19. VijayavelK, AnbuselvamC, BalasubramanianMP. Free radical scavenging activity of the marine mangrove Rhizophora apiculata bark extract with reference to naphthalene induced mitochondrial dysfunction. Chem Biol Interact2006;163:1705.10.1016/j.cbi.2006.06.003Search in Google Scholar

20. MatsuiT, TanakaT, TamuraS, ToshimaA, MiyataY, TanakaK, et al. Alpha-glucosidase inhibitory profile of catechins and theaflavins. J Agric Food Chem2007;55:99105.10.1021/jf0627672Search in Google Scholar

21. KuriyanR, RajendranR, BantwalG, KurpadAV. Effect of supplementation of Coccinia cordifolia extract on newly detected diabetic patients. Diab care2008;31:21620.10.2337/dc07-1591Search in Google Scholar

22. MarlesRJ, FarnsworthNR. Antidiabetic plants and their active constituents. Phytomedicine1995;2:13789.10.1016/S0944-7113(11)80059-0Search in Google Scholar

23. ChanHT, SallehMN. Traditional uses of the mangrove ecosystems. Mangrove ecosystems: occasional papers no. 1. New Delhi: UNESCO, 1987:31.Search in Google Scholar

24. FieldC. Journeys amongst mangroves. International Society for Mangrove Ecosystems, Okinawa, Japan. Hong Kong: South China Printing Co., 1995:140.Search in Google Scholar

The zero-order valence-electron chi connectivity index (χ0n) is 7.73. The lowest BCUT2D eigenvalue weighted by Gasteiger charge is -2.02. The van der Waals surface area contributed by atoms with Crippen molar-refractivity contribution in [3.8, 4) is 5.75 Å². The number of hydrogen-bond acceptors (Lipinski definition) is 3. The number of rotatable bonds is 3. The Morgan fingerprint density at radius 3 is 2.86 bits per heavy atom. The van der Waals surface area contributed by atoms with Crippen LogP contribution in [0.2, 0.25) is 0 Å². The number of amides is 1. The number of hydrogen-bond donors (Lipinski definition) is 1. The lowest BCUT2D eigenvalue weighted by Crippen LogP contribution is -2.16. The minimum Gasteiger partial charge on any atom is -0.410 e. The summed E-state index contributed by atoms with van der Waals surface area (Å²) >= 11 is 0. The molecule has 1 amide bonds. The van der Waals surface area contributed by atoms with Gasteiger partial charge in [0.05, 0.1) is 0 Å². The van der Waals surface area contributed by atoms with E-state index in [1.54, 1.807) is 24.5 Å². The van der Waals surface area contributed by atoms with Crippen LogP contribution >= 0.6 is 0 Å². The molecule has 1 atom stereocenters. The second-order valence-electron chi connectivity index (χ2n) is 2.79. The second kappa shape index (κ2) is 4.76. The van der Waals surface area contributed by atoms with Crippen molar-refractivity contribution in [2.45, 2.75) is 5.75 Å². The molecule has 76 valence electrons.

25. RolletB. Bibliography on mangrove research 1600–1975. Paris and London: UNESCO and Information Retrieval Ltd., 1981:479.Search in Google Scholar

26. TomlinsonPB. The botany of mangroves. Cambridge: Cambridge University Press, 1986:41314.Search in Google Scholar

27. VannucciM. The mangroves and us. New Delhi: Indian Association for the Advancement of Science, 1989:203.Search in Google Scholar

28. DukeJA, WainKK. Medicinal plants of the world. Computer index with more than 85,000 entries, 1981:3.Search in Google Scholar

29. BrahmachariG. Bio-flavonoids with promising antidiabetic potentials: a critical survey. Opportunity, challenge and scope of natural products in medicinal chemistry, 2011:187212.10.1201/b11017-12Search in Google Scholar

30. IvorraMD, D’OconMP, PayaM, VillarA. Antihyperglycemic and insulin-releasing effects of beta-sitosterol 3-beta-D-glucoside and its aglycone, beta-sitosterol. Arch Int Pharmacodyn Ther2011;296:22431.Search in Google Scholar

31. BalamuruganR, DuraipandiyanV, IgnacimuthuS. Antidiabetic activity of γ-sitosterol isolated from Lippia nodiflora L. in streptozotocin induced diabetic rats. Eur J Pharmacol2011;667:41018.10.1016/j.ejphar.2011.05.025Search in Google Scholar PubMed

Received: 2012-12-20
Accepted: 2014-5-19
Published Online: 2014-6-13
Published in Print: 2014-9-1

©2014 by De Gruyter

Downloaded on 28.1.2023 from https://www.degruyter.com/document/doi/10.1515/jcim-2012-0057/html
Scroll Up Arrow